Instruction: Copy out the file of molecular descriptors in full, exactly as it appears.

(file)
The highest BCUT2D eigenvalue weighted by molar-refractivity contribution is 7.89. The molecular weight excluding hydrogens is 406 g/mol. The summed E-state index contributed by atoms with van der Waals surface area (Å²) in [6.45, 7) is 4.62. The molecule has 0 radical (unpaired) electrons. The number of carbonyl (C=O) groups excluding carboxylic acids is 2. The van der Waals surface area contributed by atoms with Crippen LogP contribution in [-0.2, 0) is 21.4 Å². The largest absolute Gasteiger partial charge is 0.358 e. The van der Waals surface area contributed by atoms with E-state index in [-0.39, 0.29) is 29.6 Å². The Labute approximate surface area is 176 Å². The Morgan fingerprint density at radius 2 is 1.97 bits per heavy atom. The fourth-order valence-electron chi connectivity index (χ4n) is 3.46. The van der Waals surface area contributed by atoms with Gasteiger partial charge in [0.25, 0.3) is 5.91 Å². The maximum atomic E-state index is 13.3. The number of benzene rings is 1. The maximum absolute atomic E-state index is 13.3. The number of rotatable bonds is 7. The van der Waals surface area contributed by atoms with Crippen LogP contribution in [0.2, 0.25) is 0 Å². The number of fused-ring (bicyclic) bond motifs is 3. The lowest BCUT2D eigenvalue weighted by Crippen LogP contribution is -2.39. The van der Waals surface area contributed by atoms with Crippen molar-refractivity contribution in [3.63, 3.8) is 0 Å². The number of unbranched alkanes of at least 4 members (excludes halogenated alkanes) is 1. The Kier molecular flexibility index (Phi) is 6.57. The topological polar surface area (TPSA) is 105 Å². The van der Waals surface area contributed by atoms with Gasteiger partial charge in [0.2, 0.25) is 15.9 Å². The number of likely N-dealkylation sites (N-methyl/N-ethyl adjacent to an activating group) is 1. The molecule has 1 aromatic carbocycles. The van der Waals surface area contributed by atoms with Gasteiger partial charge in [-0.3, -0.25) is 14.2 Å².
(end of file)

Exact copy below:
The highest BCUT2D eigenvalue weighted by molar-refractivity contribution is 7.89. The molecular weight excluding hydrogens is 406 g/mol. The summed E-state index contributed by atoms with van der Waals surface area (Å²) in [6.45, 7) is 4.62. The molecule has 0 radical (unpaired) electrons. The number of carbonyl (C=O) groups excluding carboxylic acids is 2. The van der Waals surface area contributed by atoms with Crippen LogP contribution in [-0.2, 0) is 21.4 Å². The largest absolute Gasteiger partial charge is 0.358 e. The van der Waals surface area contributed by atoms with E-state index in [-0.39, 0.29) is 29.6 Å². The Labute approximate surface area is 176 Å². The Morgan fingerprint density at radius 2 is 1.97 bits per heavy atom. The fourth-order valence-electron chi connectivity index (χ4n) is 3.46. The van der Waals surface area contributed by atoms with Gasteiger partial charge in [0.25, 0.3) is 5.91 Å². The maximum atomic E-state index is 13.3. The number of benzene rings is 1. The maximum absolute atomic E-state index is 13.3. The number of rotatable bonds is 7. The van der Waals surface area contributed by atoms with Crippen LogP contribution in [0.2, 0.25) is 0 Å². The number of fused-ring (bicyclic) bond motifs is 3. The lowest BCUT2D eigenvalue weighted by Crippen LogP contribution is -2.39. The van der Waals surface area contributed by atoms with Crippen molar-refractivity contribution in [3.63, 3.8) is 0 Å². The number of unbranched alkanes of at least 4 members (excludes halogenated alkanes) is 1. The Kier molecular flexibility index (Phi) is 6.57. The topological polar surface area (TPSA) is 105 Å². The van der Waals surface area contributed by atoms with Gasteiger partial charge in [0.2, 0.25) is 15.9 Å². The number of likely N-dealkylation sites (N-methyl/N-ethyl adjacent to an activating group) is 1. The molecule has 1 aromatic carbocycles. The van der Waals surface area contributed by atoms with Gasteiger partial charge in [-0.3, -0.25) is 14.2 Å².